That's why now, as we find ourselves back in uncertain markets, you want to make sure your portfolio includes interest-bearing and dividend-yielding assets.
Passive dividend income arrives no matter what's happening in Greece, or how long U.S. Federal Reserve Chairman Ben Bernanke decides to hold rates at record lows. It comes as long as the company remains strong.
Which means my grandfather's strategy is worth copying.
How to Live Comfortably During Uncomfortable Times
My grandfather started with certificate of deposits (CDs) in the late 1970s and early 1980s. These were the high-interest days, so these CDs paid 16% to18% interest. He got that nice, passive "certain" income for as long as that party lasted.
Then once interest rates dropped and all his CDs matured, he looked for the next round of certain income. He had just retired from the telecom industry and believed AT&T Inc. (NYSE: T) was a good long-term play.
Best of all, AT&T paid a 6% dividend yield. So he wisely invested his CD income into AT&T stock and then sat back and waited.
- Investment Secrets: Although the Market is Moving in Circles, We Keep Your Portfolio Heading Higher
Seven Prospective Corporate Bankruptcies
Ten companies with at least $100 million in assets filed for Chapter 11 bankruptcy last month – the most since April when 17 such companies filed. So far in October five more big companies have filed, including Friendly Ice Cream Corp. and Open Range Communications Inc.
They join a list this year that includes Borders Group Inc. (PINK: BGPIQ), paper manufacturer NewPage Corp., skin-cream maker Graceway Pharmaceuticals and the notorious solar panel manufacturer Solyndra Inc.
In fact, 2011 has been the worst year for corporate bankruptcies since 2009, when the financial crisis touched off by the Lehman Brothers' collapse caused a record number of filings.
"It's getting busier for everyone I know," Jay Goffman, co-head of the Global Restructuring Group at law firm Skadden Arps, Slate, Meagher & Flom, told Reuters. "I think 2012 will be a busy year and 2013 and 2014 will be extraordinarily busy years in restructuring."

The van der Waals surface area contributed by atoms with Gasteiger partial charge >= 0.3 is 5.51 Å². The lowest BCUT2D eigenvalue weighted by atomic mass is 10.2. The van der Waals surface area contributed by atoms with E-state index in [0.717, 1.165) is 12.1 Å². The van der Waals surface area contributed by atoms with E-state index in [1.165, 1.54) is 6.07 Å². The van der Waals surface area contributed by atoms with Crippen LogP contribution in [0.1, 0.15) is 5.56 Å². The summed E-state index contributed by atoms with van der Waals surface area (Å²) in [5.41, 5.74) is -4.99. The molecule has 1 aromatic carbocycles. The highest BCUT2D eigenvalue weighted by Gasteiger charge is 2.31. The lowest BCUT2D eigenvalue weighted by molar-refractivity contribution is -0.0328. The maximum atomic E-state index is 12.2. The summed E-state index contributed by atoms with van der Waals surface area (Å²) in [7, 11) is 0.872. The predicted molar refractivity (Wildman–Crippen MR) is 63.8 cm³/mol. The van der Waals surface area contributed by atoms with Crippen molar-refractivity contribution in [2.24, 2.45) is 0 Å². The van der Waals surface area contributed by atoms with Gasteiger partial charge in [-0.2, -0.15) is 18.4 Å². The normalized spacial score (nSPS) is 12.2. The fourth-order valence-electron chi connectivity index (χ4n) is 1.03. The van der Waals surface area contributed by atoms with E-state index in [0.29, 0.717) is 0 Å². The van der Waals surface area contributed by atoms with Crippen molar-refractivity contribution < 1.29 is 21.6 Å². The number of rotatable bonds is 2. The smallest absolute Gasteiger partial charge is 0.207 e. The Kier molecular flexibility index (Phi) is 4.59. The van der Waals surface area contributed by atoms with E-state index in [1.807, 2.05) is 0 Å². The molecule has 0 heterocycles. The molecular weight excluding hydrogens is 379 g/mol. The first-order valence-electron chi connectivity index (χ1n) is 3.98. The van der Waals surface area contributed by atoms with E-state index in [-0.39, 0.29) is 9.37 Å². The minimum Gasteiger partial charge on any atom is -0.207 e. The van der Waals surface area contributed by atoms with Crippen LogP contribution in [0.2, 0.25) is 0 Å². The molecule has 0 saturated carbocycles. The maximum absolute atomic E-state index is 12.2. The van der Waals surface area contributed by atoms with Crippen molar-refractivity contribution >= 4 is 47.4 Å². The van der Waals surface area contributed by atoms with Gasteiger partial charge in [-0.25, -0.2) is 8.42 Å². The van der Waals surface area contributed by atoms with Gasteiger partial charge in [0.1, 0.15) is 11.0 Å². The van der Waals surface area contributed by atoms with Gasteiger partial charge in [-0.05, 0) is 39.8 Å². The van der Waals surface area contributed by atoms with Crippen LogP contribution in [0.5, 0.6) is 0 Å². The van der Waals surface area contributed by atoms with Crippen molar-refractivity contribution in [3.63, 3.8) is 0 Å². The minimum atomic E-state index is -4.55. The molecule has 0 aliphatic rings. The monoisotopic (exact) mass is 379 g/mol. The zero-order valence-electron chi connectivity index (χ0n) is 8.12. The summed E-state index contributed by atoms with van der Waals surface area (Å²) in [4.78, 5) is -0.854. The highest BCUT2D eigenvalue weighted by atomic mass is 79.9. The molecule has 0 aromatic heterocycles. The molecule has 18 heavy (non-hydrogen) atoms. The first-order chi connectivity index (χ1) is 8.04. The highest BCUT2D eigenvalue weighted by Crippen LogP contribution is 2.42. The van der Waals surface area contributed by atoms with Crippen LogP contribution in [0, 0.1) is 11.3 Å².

With many companies already struggling and experts warning that the U.S. economy is headed for another recession, odds are that the pace of corporate bankruptcies will accelerate.
Of course, when a publicly traded company goes bankrupt, the stock becomes essentially worthless, with bondholders and other creditors splitting up whatever is left of the company.
That's what happened to shareholders of General Motors Co. (NYSE: GM) when it declared bankruptcy in 2009. The old stock lost all value, while the reborn GM held an initial public offering (IPO) for a new stock trading with the former symbol.
While the mess angered those left holding old GM stock, that's one of the risks of buying equities. You don't want to be an investor who holds on to a dying company too long, or worse, buys a company expecting a turnaround that instead turns south.
So as an investor it behooves you know which companies are endangered. And while there may still be time for these companies to change course, right now they're on the road to bankruptcy.
Derivatives: The $600 Trillion Time Bomb That's Set to Explode
Do you want to know the real reason banks aren't lending and the PIIGS have control of the barnyard in Europe?